Arts & Entertainment
3 min

The inner life of Daniel Allen Cox

Montreal novelist launches third sexual thriller, Basement of Wolves

Credit: Dallas Curow

The fiction of Montreal writer Daniel Allen Cox is almost alarming in its intimacy. He leads readers into the heads of his protagonists, revealing their most private, dark, twisted and intensely sexual thoughts. The result is an unusual validation of his readers’ inner lives. Cox’s universe isn’t exactly comforting, but it’s certainly honest.

That quality is again on display in his latest novel, Basement of Wolves. It’s the story of Michael-David, a Los Angeles–based actor who turns that crucial age of 40 and loses a prized role to a younger actor. Desperate to keep working, Michael-David takes a part in a mysterious art film in which he is to co-star with a pack of wolves. But when the project begins to fall apart, he holes up in an old hotel, where he loses his grip on reality and descends into paranoid frenzy.

This latest story is distinct from Cox’s earlier novels for its more surreal flavour and its clearer narrative thread. “I guess this is my most mainstream book, whatever that means,” he concedes. “Though it’s possibly the only Canadian novel this year with a graphic rimming scene. And the word fuck appears more than 90 times, double my last book. I guess my vocabulary is getting better.”

Cox gives great quote, so interviewing him is always intriguing. Sitting in a bistro in Montreal’s Mile End neighbourhood, he sips his scotch with full, pouty lips. He speaks with a barely perceptible stutter, pausing on the occasional consonant. It’s endearing and ludicrously sexy.

“Sex and writing are both always on my mind,” he says. “Text is like fluid, so it’s inherently sexual. When bodies are interacting with text, whether writing, editing, translating or consuming, it’s like the exchange of bodily fluids. In my life, both sex and writing are liberating. So I like to mix them up and see what happens. The results, I hope, are sexy. Whatever they are, I get off on the process.”

Cox’s novels seem to lead readers to build imaginary cinematic landscapes. His 2008 debut, Shuck, feels a lot like an early Gus Van Sant film. The story captures the sleaze of New York’s gay-porn milieu extremely well, probably because Cox actually lived it. In fact, a large measure of his cachet comes from his time as a Manhattan sex worker and pornstar. Cox — yes, that is his real name — says those are defining experiences for him. He fondly recalls, for example, seeing a woman fist a horse in a seedy peep show in lower Manhattan. Sadly, the Manhattan he captured in Shuck no longer really exists.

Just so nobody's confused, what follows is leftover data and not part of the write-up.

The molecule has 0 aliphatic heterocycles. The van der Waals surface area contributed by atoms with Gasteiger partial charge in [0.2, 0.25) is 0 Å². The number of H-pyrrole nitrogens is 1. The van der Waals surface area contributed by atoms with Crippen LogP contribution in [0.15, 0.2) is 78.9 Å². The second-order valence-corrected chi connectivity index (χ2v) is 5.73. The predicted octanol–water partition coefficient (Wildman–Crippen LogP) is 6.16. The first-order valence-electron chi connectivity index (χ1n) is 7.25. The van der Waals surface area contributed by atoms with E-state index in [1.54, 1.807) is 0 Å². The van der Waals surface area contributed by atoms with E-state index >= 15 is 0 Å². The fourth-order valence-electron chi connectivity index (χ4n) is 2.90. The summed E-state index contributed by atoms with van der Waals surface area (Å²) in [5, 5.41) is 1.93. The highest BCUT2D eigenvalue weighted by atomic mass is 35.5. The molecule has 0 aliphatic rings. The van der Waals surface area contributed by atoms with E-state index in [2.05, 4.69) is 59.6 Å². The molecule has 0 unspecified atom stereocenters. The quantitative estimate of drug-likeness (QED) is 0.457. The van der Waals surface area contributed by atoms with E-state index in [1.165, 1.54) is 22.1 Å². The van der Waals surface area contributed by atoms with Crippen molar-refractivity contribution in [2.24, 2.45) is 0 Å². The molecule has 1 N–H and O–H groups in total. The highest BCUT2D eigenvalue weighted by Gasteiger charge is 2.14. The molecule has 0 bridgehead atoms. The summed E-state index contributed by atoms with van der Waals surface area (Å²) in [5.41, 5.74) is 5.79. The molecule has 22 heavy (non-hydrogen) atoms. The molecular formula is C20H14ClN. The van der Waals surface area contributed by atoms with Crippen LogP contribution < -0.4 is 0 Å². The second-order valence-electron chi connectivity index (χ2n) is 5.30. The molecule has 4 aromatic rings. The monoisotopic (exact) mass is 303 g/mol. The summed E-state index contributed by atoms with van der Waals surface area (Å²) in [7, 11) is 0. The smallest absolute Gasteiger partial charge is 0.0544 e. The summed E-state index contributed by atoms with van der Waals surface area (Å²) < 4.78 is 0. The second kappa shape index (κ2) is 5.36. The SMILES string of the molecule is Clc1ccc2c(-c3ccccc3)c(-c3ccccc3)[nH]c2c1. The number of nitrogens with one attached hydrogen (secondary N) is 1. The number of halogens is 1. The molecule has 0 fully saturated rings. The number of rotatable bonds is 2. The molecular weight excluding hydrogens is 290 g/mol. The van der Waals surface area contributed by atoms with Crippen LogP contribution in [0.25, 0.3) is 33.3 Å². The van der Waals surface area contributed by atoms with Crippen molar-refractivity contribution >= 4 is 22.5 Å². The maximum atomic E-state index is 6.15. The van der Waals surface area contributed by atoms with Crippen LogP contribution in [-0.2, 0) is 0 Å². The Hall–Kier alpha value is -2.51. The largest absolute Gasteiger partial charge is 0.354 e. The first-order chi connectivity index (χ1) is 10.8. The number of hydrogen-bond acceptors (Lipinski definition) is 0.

The experience of reading Cox’s 2010 book, Krakow Melt, is also a bit like watching a movie. The story is a strangely revelatory romance among pyromaniacs fighting homophobia in Poland.

“The films of David Lynch have had a huge impact on me,” Cox says. “And Basement of Wolves is my most cinematic book, for sure.”

Praise has followed Cox with each new title. He has been shortlisted for an impressive basket of literary awards — ReLit, Ferro-Grumley, Lambda — but has yet to win. “I’m running out of Susan Lucci jokes,” he says. And just as Basement of Wolves launches, Cox reveals his latest bit of news: he’s collaborating with Toronto auteur Bruce LaBruce on a screenplay. The project already has a good deal of buzz surrounding it. Titled Gerontophilia, it’s the story of an intergenerational romance between a teenager and an octogenarian. Cox describes it as “beautiful and fearless.”

Still, Cox has mixed feelings about his growing notoriety. His Wikipedia page was hacked a few times by people with seemingly odd intentions. And a few of his fans seem to have a hard time separating fantasy from reality.

“Of course I’m thrilled when someone likes my work,” he says. “It’s such a great compliment. But recently I’ve had some run-ins with overzealous fans, people who have lost a sense of the boundaries between us. There were moments when it was physically threatening. At the same time, of course, the praise from critics and readers is flattering. It’s an odd combination.”